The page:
If a Christmas tree falls in the forest - the Hortons will hear it and plant two more


White Pine, the Christmas tree I have always coveted. Soft, willowy, delicate - it's finally stuffed in my trunk to haul home for the holidays.

Hortons Tree Farms, located in and around Stouffville, has great tree choices – the bold and beautiful Scotch Pine is perfect for large homes, my smaller White Pine great for inner-city dwellers. The hardy northlander White Spruce is a familiar sight to Ontario campers hiking the Canadian Shield, the Balsam Firportrays the dark green forests of New Brunswick and the Douglas Fir is as imposing as the province of British Columbia from which it most famously hails. Don’t worry, all these trees are native to Ontario too. 


 Brian Horton, like his father, is a Forester. He tells me the family's tree farms are one of the first cut-your-own operations in Ontario and that these lands have been farmed since before Confederation - that’s 1867. I can believe it as his Magic Hill Tree Farm I visited is a down-to-earth operation, rustic, friendly, with hot cider and a fire pit. And yes, mum did knit that hat that Brian is sporting. While we were there it even snowed, which my 3-year old thought was fantastic until it went down the back of his neck.



Brian Horton, one of three brothers continuing the tree farm family business

Tree farms have always mystified me. Open for a month or two each year families leave with trees that owners like the Hortons have invested 7-20 years in. But with lots of acres to rotate plantings and cuttings (30,000 trees on 300 acres for the Hortons) its works. And beyond providing local jobs to students during summer pruning, Brian and three generations of his family have turned their lands into conservation areas providing ecological goods and services to their community such as erosion control and habitat for wildlife. When I visited we signed petitions to increase protection of the Oak Ridges Moraine, an important geological water resource which helps ensures millions in this region have a clean water source.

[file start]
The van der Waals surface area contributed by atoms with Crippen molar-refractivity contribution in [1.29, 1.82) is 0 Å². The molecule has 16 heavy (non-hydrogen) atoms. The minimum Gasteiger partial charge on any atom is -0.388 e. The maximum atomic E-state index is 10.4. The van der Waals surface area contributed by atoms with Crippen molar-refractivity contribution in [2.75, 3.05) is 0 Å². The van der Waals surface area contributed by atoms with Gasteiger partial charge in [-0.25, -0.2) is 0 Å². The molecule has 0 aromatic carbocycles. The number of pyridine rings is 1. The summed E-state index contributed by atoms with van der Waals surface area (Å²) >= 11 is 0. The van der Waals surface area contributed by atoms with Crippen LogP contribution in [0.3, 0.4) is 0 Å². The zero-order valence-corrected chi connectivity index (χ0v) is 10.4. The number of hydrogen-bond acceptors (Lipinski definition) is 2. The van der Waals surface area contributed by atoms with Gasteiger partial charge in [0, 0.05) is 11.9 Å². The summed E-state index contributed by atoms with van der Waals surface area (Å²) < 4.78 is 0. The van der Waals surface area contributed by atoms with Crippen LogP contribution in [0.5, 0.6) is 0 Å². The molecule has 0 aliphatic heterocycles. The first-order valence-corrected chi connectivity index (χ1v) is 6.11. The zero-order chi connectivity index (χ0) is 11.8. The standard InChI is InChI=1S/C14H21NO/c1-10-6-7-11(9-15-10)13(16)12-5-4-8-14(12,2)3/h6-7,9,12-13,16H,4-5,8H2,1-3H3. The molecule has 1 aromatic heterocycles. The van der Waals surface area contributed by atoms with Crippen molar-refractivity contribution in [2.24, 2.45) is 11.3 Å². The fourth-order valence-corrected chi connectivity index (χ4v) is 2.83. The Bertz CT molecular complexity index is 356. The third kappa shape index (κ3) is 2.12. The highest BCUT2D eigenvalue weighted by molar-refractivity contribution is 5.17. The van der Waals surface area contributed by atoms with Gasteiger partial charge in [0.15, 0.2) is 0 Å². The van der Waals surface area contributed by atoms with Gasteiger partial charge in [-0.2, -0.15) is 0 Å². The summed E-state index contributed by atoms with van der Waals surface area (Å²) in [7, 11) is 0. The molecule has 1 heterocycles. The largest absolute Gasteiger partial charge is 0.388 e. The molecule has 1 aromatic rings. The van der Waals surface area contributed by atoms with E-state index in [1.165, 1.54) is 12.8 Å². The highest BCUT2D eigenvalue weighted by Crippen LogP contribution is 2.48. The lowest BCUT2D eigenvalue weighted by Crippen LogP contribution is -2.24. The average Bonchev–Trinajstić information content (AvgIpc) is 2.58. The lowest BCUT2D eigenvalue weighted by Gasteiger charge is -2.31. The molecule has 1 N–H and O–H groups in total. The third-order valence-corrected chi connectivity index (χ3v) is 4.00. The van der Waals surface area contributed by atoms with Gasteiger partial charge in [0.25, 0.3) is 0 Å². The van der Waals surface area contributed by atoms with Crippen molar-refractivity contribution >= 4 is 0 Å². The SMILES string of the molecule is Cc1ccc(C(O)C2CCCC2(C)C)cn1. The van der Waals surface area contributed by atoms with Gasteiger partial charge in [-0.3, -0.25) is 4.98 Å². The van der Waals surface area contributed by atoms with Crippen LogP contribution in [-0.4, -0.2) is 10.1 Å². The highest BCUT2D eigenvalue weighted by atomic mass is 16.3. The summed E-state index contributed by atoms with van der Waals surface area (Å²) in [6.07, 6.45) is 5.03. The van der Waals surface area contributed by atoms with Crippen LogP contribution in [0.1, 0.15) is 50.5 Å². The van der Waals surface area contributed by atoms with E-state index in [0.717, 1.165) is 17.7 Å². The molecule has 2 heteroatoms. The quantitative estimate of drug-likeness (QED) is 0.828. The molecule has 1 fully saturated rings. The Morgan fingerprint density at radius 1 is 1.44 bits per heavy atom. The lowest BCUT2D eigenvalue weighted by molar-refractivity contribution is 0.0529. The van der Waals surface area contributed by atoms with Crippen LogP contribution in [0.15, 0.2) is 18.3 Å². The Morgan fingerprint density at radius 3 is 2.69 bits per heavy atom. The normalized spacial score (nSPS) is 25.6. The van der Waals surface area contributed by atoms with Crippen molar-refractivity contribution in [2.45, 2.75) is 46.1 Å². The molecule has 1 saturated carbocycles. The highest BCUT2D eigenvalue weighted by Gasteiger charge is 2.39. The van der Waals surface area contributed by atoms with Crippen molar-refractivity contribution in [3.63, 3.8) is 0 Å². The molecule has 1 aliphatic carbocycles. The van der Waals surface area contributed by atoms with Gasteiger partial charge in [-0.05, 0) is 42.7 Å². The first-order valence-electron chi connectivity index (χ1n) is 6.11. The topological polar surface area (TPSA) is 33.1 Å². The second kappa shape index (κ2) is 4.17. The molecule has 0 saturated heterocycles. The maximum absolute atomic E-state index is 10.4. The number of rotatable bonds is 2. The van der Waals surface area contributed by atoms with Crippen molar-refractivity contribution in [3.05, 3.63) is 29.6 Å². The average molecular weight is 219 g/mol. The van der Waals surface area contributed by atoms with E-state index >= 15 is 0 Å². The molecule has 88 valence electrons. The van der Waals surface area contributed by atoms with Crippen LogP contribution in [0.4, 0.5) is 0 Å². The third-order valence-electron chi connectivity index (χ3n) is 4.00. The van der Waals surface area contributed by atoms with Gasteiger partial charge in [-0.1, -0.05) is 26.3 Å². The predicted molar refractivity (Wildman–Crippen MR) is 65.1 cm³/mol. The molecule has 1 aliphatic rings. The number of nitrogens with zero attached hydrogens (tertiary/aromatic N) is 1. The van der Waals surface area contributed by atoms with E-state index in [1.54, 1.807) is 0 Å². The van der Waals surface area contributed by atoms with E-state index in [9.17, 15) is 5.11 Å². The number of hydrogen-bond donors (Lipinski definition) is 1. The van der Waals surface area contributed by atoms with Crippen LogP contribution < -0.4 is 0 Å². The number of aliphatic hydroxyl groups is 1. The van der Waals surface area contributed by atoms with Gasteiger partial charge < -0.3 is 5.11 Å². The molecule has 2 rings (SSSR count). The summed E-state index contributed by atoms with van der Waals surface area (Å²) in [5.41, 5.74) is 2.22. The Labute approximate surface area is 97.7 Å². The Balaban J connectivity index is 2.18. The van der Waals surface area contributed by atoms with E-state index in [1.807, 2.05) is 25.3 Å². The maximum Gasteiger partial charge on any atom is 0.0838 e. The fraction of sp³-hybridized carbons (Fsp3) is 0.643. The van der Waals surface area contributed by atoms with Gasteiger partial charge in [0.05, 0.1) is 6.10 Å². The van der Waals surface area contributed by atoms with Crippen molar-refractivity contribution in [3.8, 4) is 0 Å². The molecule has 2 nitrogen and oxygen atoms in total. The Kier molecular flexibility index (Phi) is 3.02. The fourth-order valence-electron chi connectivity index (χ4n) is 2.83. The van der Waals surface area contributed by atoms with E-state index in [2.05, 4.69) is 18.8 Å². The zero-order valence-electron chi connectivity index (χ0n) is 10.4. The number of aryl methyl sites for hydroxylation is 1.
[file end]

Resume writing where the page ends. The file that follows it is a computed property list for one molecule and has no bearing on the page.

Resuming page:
Earthroots team Nikos Kapetaneas, John Wilson and Tanzil Islam, collecting signatures to increase protection for the Oak Ridges Moraine. And drinking a cup of cider or two.


Because my White Pine is probably at least 10 years old, I will make sure to extend its life this year by leaning it against the house in the backyard for birds to nest and maybe stop that draft in my kitchen from poor inslutation. I also hear that conservation groups use ex-Christmas trees in lakes to provide hiding spots for young fish to increase their survival rates. And of course, your town or city will pick up your tree to chip’em and spread them around parks and boulevards improving the soils and health of local trees and plants.

If you missed a visit to Hortons this Christmas season, they will be there next year. Better yet, the Hortons maple syrup operations open March 10, 2012! Pancakes included.


- Shelley Petrie, Program Director

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